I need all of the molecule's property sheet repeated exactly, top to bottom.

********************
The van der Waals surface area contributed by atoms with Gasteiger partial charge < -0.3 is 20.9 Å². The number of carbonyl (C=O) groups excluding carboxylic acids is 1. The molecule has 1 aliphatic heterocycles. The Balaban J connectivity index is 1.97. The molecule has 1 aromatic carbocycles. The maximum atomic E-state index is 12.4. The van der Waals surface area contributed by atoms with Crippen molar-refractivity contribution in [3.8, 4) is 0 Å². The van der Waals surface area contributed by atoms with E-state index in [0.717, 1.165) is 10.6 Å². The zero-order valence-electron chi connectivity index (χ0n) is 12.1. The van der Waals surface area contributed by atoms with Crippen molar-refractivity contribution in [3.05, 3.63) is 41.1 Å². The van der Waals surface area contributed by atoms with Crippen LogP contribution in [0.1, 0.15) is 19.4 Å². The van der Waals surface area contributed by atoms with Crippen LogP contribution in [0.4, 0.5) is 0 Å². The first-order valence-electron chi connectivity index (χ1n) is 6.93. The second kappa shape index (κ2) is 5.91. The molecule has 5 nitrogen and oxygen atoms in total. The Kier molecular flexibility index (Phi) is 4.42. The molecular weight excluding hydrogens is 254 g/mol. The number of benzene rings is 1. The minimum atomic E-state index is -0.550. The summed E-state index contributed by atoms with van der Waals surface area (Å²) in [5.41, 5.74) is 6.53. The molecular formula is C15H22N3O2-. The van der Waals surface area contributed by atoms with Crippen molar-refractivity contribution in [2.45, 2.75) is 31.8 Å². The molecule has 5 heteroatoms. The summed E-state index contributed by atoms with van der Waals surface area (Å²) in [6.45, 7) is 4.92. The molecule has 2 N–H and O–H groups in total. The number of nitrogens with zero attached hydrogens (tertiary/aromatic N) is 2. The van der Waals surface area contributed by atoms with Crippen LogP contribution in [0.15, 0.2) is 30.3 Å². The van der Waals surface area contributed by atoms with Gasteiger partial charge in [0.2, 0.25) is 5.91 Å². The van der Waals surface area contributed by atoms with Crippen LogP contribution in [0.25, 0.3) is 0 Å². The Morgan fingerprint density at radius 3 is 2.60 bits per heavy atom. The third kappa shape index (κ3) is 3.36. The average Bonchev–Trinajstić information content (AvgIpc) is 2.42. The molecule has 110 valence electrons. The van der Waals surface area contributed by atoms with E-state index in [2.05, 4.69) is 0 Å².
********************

The van der Waals surface area contributed by atoms with Gasteiger partial charge < -0.3 is 20.9 Å². The number of carbonyl (C=O) groups excluding carboxylic acids is 1. The molecule has 1 aliphatic heterocycles. The Balaban J connectivity index is 1.97. The molecule has 1 aromatic carbocycles. The maximum atomic E-state index is 12.4. The van der Waals surface area contributed by atoms with Crippen molar-refractivity contribution in [3.8, 4) is 0 Å². The van der Waals surface area contributed by atoms with E-state index in [0.717, 1.165) is 10.6 Å². The zero-order valence-electron chi connectivity index (χ0n) is 12.1. The van der Waals surface area contributed by atoms with Crippen molar-refractivity contribution in [3.05, 3.63) is 41.1 Å². The van der Waals surface area contributed by atoms with Crippen LogP contribution in [0.1, 0.15) is 19.4 Å². The van der Waals surface area contributed by atoms with Crippen LogP contribution in [0.4, 0.5) is 0 Å². The first-order valence-electron chi connectivity index (χ1n) is 6.93. The second kappa shape index (κ2) is 5.91. The molecule has 5 nitrogen and oxygen atoms in total. The Kier molecular flexibility index (Phi) is 4.42. The molecular weight excluding hydrogens is 254 g/mol. The number of benzene rings is 1. The minimum atomic E-state index is -0.550. The summed E-state index contributed by atoms with van der Waals surface area (Å²) in [5.41, 5.74) is 6.53. The molecular formula is C15H22N3O2-. The van der Waals surface area contributed by atoms with Crippen molar-refractivity contribution in [2.45, 2.75) is 31.8 Å². The molecule has 5 heteroatoms. The summed E-state index contributed by atoms with van der Waals surface area (Å²) in [6.45, 7) is 4.92. The molecule has 2 N–H and O–H groups in total. The number of nitrogens with zero attached hydrogens (tertiary/aromatic N) is 2. The van der Waals surface area contributed by atoms with Crippen LogP contribution in [0.15, 0.2) is 30.3 Å². The van der Waals surface area contributed by atoms with Gasteiger partial charge in [0.2, 0.25) is 5.91 Å². The van der Waals surface area contributed by atoms with Crippen LogP contribution in [0.25, 0.3) is 0 Å². The Morgan fingerprint density at radius 3 is 2.60 bits per heavy atom. The third kappa shape index (κ3) is 3.36. The average Bonchev–Trinajstić information content (AvgIpc) is 2.42. The molecule has 110 valence electrons. The van der Waals surface area contributed by atoms with E-state index in [2.05, 4.69) is 0 Å².